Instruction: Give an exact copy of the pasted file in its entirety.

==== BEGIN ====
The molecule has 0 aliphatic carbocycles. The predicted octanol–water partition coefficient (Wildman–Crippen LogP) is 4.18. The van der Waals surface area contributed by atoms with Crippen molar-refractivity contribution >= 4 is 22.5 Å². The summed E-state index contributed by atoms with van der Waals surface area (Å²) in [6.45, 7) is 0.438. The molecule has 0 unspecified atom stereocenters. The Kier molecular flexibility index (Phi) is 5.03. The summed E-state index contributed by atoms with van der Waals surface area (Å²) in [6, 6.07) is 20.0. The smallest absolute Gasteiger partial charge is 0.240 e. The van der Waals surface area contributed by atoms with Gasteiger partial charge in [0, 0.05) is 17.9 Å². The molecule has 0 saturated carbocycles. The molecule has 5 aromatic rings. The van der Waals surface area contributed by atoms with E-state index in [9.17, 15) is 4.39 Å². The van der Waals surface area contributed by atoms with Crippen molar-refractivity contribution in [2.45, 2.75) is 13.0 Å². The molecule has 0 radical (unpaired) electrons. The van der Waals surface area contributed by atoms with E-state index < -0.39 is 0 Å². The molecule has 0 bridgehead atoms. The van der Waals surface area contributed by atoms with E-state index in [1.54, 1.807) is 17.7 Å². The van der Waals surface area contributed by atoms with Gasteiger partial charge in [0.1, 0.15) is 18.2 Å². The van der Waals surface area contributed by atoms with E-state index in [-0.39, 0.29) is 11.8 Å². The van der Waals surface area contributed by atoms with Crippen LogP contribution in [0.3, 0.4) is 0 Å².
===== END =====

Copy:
The molecule has 0 aliphatic carbocycles. The predicted octanol–water partition coefficient (Wildman–Crippen LogP) is 4.18. The van der Waals surface area contributed by atoms with Crippen molar-refractivity contribution >= 4 is 22.5 Å². The summed E-state index contributed by atoms with van der Waals surface area (Å²) in [6.45, 7) is 0.438. The molecule has 0 unspecified atom stereocenters. The Kier molecular flexibility index (Phi) is 5.03. The summed E-state index contributed by atoms with van der Waals surface area (Å²) in [6, 6.07) is 20.0. The smallest absolute Gasteiger partial charge is 0.240 e. The van der Waals surface area contributed by atoms with Gasteiger partial charge in [0, 0.05) is 17.9 Å². The molecule has 0 saturated carbocycles. The molecule has 5 aromatic rings. The van der Waals surface area contributed by atoms with E-state index in [9.17, 15) is 4.39 Å². The van der Waals surface area contributed by atoms with Crippen molar-refractivity contribution in [2.45, 2.75) is 13.0 Å². The molecule has 0 radical (unpaired) electrons. The van der Waals surface area contributed by atoms with E-state index < -0.39 is 0 Å². The molecule has 0 bridgehead atoms. The van der Waals surface area contributed by atoms with E-state index in [1.54, 1.807) is 17.7 Å². The van der Waals surface area contributed by atoms with Gasteiger partial charge in [0.1, 0.15) is 18.2 Å². The van der Waals surface area contributed by atoms with E-state index in [-0.39, 0.29) is 11.8 Å². The van der Waals surface area contributed by atoms with Crippen LogP contribution in [0.3, 0.4) is 0 Å².